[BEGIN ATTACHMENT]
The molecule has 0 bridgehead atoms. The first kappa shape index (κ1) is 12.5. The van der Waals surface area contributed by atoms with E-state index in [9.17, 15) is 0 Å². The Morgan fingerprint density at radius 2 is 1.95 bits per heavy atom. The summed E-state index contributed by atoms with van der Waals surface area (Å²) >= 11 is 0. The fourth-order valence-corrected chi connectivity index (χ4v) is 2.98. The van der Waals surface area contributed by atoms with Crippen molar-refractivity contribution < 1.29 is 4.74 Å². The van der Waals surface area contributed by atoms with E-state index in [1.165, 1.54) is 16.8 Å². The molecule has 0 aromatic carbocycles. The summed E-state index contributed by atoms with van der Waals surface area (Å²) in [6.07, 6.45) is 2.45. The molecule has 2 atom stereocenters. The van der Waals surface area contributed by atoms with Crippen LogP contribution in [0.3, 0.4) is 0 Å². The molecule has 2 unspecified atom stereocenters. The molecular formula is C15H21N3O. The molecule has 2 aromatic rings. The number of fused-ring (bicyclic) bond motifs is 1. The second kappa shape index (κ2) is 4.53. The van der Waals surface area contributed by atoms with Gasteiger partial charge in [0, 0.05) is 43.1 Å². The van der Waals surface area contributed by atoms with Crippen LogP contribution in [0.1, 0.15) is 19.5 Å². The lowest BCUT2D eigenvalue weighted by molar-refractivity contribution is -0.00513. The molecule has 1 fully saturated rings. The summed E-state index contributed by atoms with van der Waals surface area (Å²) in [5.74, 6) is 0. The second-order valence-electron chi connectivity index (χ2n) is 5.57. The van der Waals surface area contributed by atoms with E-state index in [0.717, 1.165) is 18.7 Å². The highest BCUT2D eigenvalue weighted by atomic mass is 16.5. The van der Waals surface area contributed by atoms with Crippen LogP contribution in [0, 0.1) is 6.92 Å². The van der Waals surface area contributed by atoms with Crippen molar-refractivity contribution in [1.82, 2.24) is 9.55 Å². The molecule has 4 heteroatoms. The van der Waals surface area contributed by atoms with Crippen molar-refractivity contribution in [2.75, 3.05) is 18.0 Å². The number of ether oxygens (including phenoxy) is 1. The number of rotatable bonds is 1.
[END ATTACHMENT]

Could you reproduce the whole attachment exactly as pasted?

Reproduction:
The molecule has 0 bridgehead atoms. The first kappa shape index (κ1) is 12.5. The van der Waals surface area contributed by atoms with E-state index in [9.17, 15) is 0 Å². The Morgan fingerprint density at radius 2 is 1.95 bits per heavy atom. The summed E-state index contributed by atoms with van der Waals surface area (Å²) >= 11 is 0. The fourth-order valence-corrected chi connectivity index (χ4v) is 2.98. The van der Waals surface area contributed by atoms with Crippen molar-refractivity contribution < 1.29 is 4.74 Å². The van der Waals surface area contributed by atoms with E-state index in [1.165, 1.54) is 16.8 Å². The molecule has 0 aromatic carbocycles. The summed E-state index contributed by atoms with van der Waals surface area (Å²) in [6.07, 6.45) is 2.45. The molecule has 2 atom stereocenters. The van der Waals surface area contributed by atoms with Crippen LogP contribution in [0.3, 0.4) is 0 Å². The molecule has 2 unspecified atom stereocenters. The molecular formula is C15H21N3O. The molecule has 2 aromatic rings. The number of fused-ring (bicyclic) bond motifs is 1. The second kappa shape index (κ2) is 4.53. The van der Waals surface area contributed by atoms with Gasteiger partial charge in [0, 0.05) is 43.1 Å². The van der Waals surface area contributed by atoms with Crippen LogP contribution in [0.1, 0.15) is 19.5 Å². The lowest BCUT2D eigenvalue weighted by molar-refractivity contribution is -0.00513. The molecule has 1 fully saturated rings. The summed E-state index contributed by atoms with van der Waals surface area (Å²) in [5.74, 6) is 0. The second-order valence-electron chi connectivity index (χ2n) is 5.57. The van der Waals surface area contributed by atoms with E-state index in [0.717, 1.165) is 18.7 Å². The highest BCUT2D eigenvalue weighted by atomic mass is 16.5. The van der Waals surface area contributed by atoms with Crippen LogP contribution in [0, 0.1) is 6.92 Å². The van der Waals surface area contributed by atoms with Crippen molar-refractivity contribution in [1.82, 2.24) is 9.55 Å². The molecule has 4 heteroatoms. The van der Waals surface area contributed by atoms with Crippen molar-refractivity contribution in [2.75, 3.05) is 18.0 Å². The number of ether oxygens (including phenoxy) is 1. The number of rotatable bonds is 1.